Levine attempts to minimize the precedential value of these cases by claiming that "none of those cases actually involved a determination of constitutional issues." Reply Brief at 4. This characterization is not accurate, however; Sampol addressed the defendant's Eighth and Fourteenth Amendment claims, 636 F.2d at 677-79, and Leonard addressed a Sixth amendment claim. 494 F.2d at 968.
Despite these two cases suggesting that perhaps we could reach the subpoena and sentencing issues if we chose, we believe that doing so in this case would be terribly unwise. It is not at all clear that the issues will arise in the same form, if at all, on remand. Although the defendant, if his case goes to trial for a second time, will almost certainly seek once again to subpoena House records, the possibility remains that the district court on remand will take different action. When the district court first addressed this issue, the judge was assuming that the competency of the tribunal was an issue for the court, rather than the jury to decide. On remand, the district court will determine whether the defendant's right to have a jury rule on competency affects the subpoena question. In any event, it is likely that we will have a more fully developed record on which to base our constitutional conclusions if and when this case reaches us again on appeal.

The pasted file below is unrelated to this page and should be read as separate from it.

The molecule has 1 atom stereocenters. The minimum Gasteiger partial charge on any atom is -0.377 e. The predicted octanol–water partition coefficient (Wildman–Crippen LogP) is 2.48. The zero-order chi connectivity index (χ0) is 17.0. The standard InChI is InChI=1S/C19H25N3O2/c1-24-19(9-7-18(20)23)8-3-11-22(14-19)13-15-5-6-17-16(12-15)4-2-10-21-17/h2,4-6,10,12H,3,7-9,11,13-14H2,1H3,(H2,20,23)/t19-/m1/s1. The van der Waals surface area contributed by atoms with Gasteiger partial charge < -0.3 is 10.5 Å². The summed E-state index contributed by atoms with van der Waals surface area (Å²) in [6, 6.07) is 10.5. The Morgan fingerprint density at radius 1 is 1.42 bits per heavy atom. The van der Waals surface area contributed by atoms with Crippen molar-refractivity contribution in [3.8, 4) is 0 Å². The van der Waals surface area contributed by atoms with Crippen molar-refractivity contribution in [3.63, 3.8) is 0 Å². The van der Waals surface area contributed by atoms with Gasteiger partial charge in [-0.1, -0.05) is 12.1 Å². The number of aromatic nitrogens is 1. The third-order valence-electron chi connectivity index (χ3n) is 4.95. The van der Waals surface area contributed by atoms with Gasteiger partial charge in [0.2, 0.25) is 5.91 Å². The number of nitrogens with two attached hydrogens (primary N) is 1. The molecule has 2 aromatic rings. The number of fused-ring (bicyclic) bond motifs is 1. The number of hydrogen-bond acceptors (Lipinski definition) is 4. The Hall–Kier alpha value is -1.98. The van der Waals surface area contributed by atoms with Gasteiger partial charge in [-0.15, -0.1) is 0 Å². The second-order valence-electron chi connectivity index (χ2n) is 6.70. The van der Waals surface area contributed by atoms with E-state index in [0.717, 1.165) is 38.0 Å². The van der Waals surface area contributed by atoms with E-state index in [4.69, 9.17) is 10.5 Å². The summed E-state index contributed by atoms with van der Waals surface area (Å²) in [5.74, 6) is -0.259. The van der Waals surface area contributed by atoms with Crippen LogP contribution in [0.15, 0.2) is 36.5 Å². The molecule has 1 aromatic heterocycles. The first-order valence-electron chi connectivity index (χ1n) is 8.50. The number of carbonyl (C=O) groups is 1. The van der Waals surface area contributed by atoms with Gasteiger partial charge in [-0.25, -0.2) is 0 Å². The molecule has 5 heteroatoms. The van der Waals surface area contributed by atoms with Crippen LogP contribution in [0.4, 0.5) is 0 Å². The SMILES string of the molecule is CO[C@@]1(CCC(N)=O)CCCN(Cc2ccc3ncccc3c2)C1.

The recurrence of the sentencing question is equally speculative. On remand, the defendant might enter into a plea agreement with a compromise sentence; he might be acquitted; or the government might elect not to seek the same enhancement Levine now challenges.
Also weighing heavily in favor of judicial restraint in this case is the fact that the Speech or Debate Clause issue, on the merits, poses a complicated question with no bright line answer. Wright and Graham suggest that "[u]ntil the Supreme Court resolves this question [the conflict between constitutional privileges and the defendant's Sixth amendment rights], lower courts are wise to proceed carefully when the claim is made that a privilege must be denied because of the rights to confrontation and compulsory process." 23 WRIGHT & GRAHAM, FEDERAL PRACTICE AND PROCEDURE, EVIDENCE Sec. 5437, at 890 (1980). We heed that advice today and decline to reach any collateral constitutional questions.
Reversed and remanded.